The book is thus transformed into a much larger and filled with the choreography that mimics that of the traditional superhero titles. Having debuted, Kick ass' imitators all have their own agendas, leading to the extended conclusion where they all set out against a clear villain. It goes without saying that these new superheroes are also much more gratious and offensive in what passes as a shorthand for their characterization.
Beyond their capacity for violence, Hit-Girl, Big Daddy and Red Mist come designed with their own sense of mystery and surprises, much of it forcefully tied into the book's thematic structure. A particular plot point regarding the origin of one of Kick ass' cohorts might have actually benefitted from the intermittent serialization, as it appears glaringly obvious when the mini-series is read as a whole. In any event, it is difficult to think that the book might have reached such an impossible overblown conclusion without their presence, so there's little sense in second guessing the creators' original intentions.
Instead, it's the page after page of bloodbath at the big showdown with the local gangsters that will stick to the reader, and decide on his or her eventual acceptance of the work as a whole. Millar and Romita jr. decide only to tie up some of the loose ends afterward, in a manner that is clearly not meant to be definitive. The book ends on a splash page directly teasing the plot of the second stage in the development of the concept, in a reasonably logical way. Before that happens, the movie adaptation theatrical debut will no doubt prove to be be critical to the concept, and it's eventual development by millar and Romita jr.
Still, despite "Kick ass" being a very visual comic book collaboration it's hard to shake the feeling that John Romita jr. is somewhat shunted off to the side, to make way for Millar's manipulations. It is his sure hand that renders all of these characters and scenes, and the veteran artist shows signs of improvement everywhere. Seeing his depictions of school life, gang-related violence, and the over the top superhero portions of the story, actually creates the story from start to finish. His clear layouts and the emotions he conveys in the cast, coupled with the writer's cynical delivery of the dialogue, really make a lot of the captions superficial.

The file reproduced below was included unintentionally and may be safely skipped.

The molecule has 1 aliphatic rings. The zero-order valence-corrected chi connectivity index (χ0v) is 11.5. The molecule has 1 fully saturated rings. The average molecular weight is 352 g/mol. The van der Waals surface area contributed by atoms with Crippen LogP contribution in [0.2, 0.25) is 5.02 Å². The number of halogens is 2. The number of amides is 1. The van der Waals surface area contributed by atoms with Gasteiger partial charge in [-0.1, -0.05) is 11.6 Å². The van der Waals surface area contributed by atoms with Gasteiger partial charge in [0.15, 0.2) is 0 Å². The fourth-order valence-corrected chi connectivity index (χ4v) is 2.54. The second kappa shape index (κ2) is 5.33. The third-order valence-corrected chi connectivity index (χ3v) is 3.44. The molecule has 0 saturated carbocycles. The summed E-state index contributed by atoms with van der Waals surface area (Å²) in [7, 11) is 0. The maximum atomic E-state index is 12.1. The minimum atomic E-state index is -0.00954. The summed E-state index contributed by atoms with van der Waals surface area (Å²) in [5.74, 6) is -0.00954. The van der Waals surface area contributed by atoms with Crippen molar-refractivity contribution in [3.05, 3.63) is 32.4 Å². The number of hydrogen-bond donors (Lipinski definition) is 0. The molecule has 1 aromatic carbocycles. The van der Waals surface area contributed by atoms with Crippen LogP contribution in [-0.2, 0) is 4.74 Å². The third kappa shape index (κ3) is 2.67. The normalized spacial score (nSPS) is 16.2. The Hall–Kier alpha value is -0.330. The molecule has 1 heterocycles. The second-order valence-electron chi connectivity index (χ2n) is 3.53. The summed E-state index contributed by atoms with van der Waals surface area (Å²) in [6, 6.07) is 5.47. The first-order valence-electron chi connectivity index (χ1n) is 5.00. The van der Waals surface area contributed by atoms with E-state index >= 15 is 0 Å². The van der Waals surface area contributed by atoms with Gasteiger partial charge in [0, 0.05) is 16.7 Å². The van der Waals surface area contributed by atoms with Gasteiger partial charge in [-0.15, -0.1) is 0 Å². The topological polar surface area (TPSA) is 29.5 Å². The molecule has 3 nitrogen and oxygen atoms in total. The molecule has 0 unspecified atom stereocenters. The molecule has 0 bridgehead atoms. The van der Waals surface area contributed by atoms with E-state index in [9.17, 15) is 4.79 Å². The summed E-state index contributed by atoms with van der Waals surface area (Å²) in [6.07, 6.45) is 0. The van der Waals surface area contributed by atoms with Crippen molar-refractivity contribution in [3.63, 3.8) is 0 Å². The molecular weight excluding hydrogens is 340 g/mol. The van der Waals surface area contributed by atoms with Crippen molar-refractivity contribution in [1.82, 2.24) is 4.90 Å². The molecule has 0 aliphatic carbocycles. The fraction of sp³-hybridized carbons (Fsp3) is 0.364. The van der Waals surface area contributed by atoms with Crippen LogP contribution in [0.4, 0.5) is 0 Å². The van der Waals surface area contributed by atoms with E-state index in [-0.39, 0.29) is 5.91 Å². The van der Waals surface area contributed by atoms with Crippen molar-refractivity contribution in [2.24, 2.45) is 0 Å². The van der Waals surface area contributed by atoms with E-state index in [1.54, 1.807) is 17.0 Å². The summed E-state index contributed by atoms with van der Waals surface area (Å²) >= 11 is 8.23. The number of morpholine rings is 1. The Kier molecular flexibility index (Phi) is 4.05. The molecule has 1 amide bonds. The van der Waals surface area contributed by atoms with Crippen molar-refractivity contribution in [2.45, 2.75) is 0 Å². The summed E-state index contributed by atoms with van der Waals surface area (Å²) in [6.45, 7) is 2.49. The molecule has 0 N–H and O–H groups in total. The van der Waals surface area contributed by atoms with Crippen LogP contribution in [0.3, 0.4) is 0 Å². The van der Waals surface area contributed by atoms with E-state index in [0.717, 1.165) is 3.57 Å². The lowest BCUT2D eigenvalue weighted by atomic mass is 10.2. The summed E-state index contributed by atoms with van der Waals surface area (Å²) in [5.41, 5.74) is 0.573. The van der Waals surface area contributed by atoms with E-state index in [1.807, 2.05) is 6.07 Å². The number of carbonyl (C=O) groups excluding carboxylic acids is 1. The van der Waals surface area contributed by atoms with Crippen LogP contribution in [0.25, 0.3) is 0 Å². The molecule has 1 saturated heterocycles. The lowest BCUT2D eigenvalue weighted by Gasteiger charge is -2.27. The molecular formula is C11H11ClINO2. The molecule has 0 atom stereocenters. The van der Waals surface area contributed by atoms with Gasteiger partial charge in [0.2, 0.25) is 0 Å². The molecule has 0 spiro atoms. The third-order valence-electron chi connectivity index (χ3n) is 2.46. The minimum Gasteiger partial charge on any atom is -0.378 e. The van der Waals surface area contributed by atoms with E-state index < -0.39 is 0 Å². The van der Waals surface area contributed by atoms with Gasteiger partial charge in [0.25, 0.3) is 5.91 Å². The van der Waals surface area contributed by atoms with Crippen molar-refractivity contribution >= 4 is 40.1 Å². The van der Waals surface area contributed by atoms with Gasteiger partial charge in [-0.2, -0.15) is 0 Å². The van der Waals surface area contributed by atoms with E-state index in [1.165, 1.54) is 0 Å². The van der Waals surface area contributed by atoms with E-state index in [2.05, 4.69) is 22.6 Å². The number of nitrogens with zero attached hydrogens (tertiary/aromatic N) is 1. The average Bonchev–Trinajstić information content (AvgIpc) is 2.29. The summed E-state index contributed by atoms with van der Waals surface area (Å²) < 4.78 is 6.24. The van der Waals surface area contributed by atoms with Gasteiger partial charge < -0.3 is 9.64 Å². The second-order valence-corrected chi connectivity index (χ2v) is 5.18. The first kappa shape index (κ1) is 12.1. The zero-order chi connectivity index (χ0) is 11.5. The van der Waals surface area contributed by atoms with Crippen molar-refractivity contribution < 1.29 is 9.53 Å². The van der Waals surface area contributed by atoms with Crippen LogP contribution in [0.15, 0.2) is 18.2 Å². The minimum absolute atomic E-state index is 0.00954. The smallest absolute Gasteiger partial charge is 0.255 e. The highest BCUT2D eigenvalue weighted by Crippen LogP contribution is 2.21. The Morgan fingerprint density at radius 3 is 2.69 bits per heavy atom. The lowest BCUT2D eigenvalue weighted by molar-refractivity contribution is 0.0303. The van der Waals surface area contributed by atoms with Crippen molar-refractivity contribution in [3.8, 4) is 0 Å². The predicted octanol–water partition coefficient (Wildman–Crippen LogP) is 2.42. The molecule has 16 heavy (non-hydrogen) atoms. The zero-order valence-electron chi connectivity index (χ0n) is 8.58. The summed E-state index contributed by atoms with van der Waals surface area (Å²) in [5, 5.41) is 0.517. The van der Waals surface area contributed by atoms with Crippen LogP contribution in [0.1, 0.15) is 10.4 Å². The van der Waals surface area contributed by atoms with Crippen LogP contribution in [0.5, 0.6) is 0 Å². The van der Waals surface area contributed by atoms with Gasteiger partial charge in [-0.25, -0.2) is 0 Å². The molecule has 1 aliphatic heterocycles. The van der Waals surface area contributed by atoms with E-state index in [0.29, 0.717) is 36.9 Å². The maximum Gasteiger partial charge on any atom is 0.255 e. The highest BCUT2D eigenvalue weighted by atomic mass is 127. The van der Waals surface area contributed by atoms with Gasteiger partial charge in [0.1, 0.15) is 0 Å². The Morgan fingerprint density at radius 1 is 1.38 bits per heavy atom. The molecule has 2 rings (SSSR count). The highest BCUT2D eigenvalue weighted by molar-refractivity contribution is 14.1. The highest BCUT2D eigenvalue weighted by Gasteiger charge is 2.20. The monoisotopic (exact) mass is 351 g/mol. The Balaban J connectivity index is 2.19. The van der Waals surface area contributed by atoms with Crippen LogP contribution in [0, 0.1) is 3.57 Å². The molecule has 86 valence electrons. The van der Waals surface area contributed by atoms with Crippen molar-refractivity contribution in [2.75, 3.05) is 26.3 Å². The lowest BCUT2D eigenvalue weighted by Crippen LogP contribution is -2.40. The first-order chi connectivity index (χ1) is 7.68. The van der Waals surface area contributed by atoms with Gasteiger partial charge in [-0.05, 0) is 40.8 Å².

Once again, it's hard not to imagine how the story would have looked like, had the creators not deemed it necessary to rush through the recovery scenes, before settling on the scenes involving the greater plot of superhumans versus a key mob figure. Letting Romita jr. render the miserable days the teenager wanting to be known as Kick ass recovers from his mistakes, instead of mostly being told about them in captions, would not really rob the series of it's action packed scenes, as there are more than enough of them that take center stage in the book's initial chapters.
Overall, it depends to be seen where the creators feel fit to next take the property's original comic book iteration. It is more than possible that they will continue to keep creating a guilty pleasue package tinged with bitter irony, or if they will employ a different form of sarcasm in the adventures of the somewhat older version of Kick ass. Hopefully, now that they've established their audience, and gauged out the shape of the project, they will settle into just creating a coherent story, despite probably keeping a healthy dose of controversial surprises. At this point, "Kick ass" is exactly the cross-media developed comics property that the industry hasn't seen since the 1980s, and will no doubt help secure Mark Millar's reputation as a talent capable of coming up with the high concept ideas of his own, and developing them in a very distinctive way with the help of some of the industry's most beloved superhero artists. After all, no less is to be expected from the man who markets his own book as the product of collaboration between the writer of "Civil war", and the artist of "World war Hulk", who never forgets just how to manipulate his initial audience.
So I guess there’s a Hulkverine now?